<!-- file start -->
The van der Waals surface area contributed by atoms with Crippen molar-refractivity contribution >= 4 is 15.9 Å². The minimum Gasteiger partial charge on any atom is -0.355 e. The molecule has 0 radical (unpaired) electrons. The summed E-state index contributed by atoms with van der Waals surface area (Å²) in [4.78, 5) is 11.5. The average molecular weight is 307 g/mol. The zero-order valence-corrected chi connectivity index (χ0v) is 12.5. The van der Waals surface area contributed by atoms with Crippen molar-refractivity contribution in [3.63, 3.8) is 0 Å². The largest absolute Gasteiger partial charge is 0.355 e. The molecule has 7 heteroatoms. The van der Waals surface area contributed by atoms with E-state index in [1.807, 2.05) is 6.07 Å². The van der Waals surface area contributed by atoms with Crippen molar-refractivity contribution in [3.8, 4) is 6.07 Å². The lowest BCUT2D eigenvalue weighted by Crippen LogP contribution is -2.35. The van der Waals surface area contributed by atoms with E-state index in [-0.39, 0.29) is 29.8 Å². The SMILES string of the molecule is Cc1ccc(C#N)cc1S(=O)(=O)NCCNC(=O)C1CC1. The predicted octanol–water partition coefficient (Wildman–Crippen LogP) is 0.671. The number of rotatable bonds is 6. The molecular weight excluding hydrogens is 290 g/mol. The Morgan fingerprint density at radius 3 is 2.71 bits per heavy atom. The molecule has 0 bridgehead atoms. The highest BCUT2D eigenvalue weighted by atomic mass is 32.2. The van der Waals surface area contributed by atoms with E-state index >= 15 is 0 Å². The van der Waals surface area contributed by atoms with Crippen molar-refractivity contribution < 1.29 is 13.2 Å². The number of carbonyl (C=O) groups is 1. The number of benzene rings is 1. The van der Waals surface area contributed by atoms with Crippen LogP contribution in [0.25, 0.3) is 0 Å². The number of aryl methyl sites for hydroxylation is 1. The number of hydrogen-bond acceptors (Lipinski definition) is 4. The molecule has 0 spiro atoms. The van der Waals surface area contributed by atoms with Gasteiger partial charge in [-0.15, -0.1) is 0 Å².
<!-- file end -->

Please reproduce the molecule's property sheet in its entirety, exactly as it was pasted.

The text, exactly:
The van der Waals surface area contributed by atoms with Crippen molar-refractivity contribution >= 4 is 15.9 Å². The minimum Gasteiger partial charge on any atom is -0.355 e. The molecule has 0 radical (unpaired) electrons. The summed E-state index contributed by atoms with van der Waals surface area (Å²) in [4.78, 5) is 11.5. The average molecular weight is 307 g/mol. The zero-order valence-corrected chi connectivity index (χ0v) is 12.5. The van der Waals surface area contributed by atoms with Crippen molar-refractivity contribution in [3.63, 3.8) is 0 Å². The largest absolute Gasteiger partial charge is 0.355 e. The molecule has 7 heteroatoms. The van der Waals surface area contributed by atoms with E-state index in [1.807, 2.05) is 6.07 Å². The van der Waals surface area contributed by atoms with Crippen molar-refractivity contribution in [3.8, 4) is 6.07 Å². The lowest BCUT2D eigenvalue weighted by Crippen LogP contribution is -2.35. The van der Waals surface area contributed by atoms with E-state index in [-0.39, 0.29) is 29.8 Å². The SMILES string of the molecule is Cc1ccc(C#N)cc1S(=O)(=O)NCCNC(=O)C1CC1. The predicted octanol–water partition coefficient (Wildman–Crippen LogP) is 0.671. The number of rotatable bonds is 6. The molecular weight excluding hydrogens is 290 g/mol. The Morgan fingerprint density at radius 3 is 2.71 bits per heavy atom. The molecule has 0 bridgehead atoms. The highest BCUT2D eigenvalue weighted by atomic mass is 32.2. The van der Waals surface area contributed by atoms with E-state index >= 15 is 0 Å². The van der Waals surface area contributed by atoms with Crippen molar-refractivity contribution < 1.29 is 13.2 Å². The number of carbonyl (C=O) groups is 1. The number of benzene rings is 1. The van der Waals surface area contributed by atoms with Crippen LogP contribution in [0.25, 0.3) is 0 Å². The number of aryl methyl sites for hydroxylation is 1. The number of hydrogen-bond acceptors (Lipinski definition) is 4. The molecule has 0 spiro atoms. The van der Waals surface area contributed by atoms with Gasteiger partial charge in [-0.15, -0.1) is 0 Å².